Iwai: That kind of thing is what I really enjoy about Dragon Ball. When you look closely, you can find humorous parts in even the serious scenes, almost like some of the characters are doing the "funny man" part of a comedy duo routine, only without the "straight man" being present.
For example, there's a scene where Yajirobe refuses to go and fight around the time when Dr. Gero and Android 19 appear in the story. When Bulma pushes him to explain why he won't fight to protect the planet, Yajirobe finally admits that it's because he can't fly. That's right, he can't use the Buku-jutsu (Levitation Technique) that the other fighters mastered long ago. Even Bulma gets stunned into silence when she hears that.
Toriyama is a master of making you laugh at the awkward situations he works into the story. It's easy to forget that he got his start doing gag manga, but those kinds of scenes really make it clear that he never lost his comedic edge.
Iwai: Then there's the scene where Kaio North challenges Goku to make him laugh, and Goku responds, "I don't even know what comedians read!! Comic books?!" Busting out that kind of corny joke would normally be a huge blunder in the comedy world.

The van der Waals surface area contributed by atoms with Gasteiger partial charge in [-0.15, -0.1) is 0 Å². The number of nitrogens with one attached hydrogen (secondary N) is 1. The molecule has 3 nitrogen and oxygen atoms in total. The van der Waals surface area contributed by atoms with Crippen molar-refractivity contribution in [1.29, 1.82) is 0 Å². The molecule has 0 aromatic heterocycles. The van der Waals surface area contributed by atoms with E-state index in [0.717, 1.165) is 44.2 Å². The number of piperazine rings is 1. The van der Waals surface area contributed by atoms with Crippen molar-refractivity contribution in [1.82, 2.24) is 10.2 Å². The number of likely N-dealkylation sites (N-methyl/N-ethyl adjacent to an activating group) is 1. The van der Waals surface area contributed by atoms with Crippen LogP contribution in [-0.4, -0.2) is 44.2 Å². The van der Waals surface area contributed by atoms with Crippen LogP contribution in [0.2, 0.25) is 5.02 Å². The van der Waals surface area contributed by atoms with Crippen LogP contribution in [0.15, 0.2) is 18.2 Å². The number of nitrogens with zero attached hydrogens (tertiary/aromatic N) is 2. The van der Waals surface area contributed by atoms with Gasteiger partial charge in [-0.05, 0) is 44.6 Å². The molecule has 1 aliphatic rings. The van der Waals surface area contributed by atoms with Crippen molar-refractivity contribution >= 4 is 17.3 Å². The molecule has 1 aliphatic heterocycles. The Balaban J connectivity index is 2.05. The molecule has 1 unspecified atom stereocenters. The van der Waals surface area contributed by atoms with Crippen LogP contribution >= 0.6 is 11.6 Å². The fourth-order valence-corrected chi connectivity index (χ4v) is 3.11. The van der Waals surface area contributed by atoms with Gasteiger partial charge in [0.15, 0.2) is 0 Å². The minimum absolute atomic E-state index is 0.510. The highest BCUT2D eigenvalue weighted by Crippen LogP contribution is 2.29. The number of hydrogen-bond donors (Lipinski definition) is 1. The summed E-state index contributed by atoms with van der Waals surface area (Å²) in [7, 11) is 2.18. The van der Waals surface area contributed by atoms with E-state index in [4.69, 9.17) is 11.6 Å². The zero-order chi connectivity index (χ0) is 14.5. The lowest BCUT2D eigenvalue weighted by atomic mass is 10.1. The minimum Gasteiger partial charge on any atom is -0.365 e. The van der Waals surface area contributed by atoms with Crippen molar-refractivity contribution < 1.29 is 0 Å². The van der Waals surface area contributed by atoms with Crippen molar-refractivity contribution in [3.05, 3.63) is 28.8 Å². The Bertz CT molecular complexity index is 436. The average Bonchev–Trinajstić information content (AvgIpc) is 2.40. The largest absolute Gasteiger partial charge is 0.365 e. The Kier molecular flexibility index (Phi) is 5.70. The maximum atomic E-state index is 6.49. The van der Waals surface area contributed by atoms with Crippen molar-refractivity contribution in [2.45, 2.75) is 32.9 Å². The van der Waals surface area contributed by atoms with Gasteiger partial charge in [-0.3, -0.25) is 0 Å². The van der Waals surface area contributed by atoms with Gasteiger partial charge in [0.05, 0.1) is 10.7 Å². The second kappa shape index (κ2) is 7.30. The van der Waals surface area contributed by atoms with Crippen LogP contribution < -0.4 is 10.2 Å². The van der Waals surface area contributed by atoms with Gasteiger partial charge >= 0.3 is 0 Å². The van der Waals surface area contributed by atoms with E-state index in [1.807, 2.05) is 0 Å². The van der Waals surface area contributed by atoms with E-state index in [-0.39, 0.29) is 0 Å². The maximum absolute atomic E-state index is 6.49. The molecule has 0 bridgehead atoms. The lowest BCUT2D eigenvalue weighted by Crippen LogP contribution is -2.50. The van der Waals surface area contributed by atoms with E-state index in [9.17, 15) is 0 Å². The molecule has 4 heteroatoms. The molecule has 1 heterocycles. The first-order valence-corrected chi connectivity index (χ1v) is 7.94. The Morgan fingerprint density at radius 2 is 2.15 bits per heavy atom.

But then Kaio North starts laughing uncontrollably, and you realize that all the characters are actually the "funny man". That leaves readers to become the "straight man" themselves, and that kind of thing is normally pretty difficult to pull off in a manga. Normally, the creator would have a character specifically for that purpose to make things safer and to point out which parts are meant to make you laugh, but Dragon Ball cuts that part out and focuses only on the "funny man" bit, and I find that hilarious.
Iwai: There's another scene like that during the Cell Games too. The tournament that will decide the fate of the planet starts in ten days, and Goku and all the other fighters are busy training. But then it cuts to Cell, who's waiting at the tournament ring, and makes some offhand remark like "Ten days was much too long" while he's standing there all alone. You'd usually never see a "final boss" character like Cell in an uncool scene like that.
——Cell kind of looks cute as he stands there waiting so seriously for ten days to pass. But there's no "straight man" to jump in and say, "Why are you just standing there then?!" right?
Iwai: That's right. I'm sure that Toriyama must have been convinced that the scene was so inherently funny that adding a character to say something like that was unnecessary.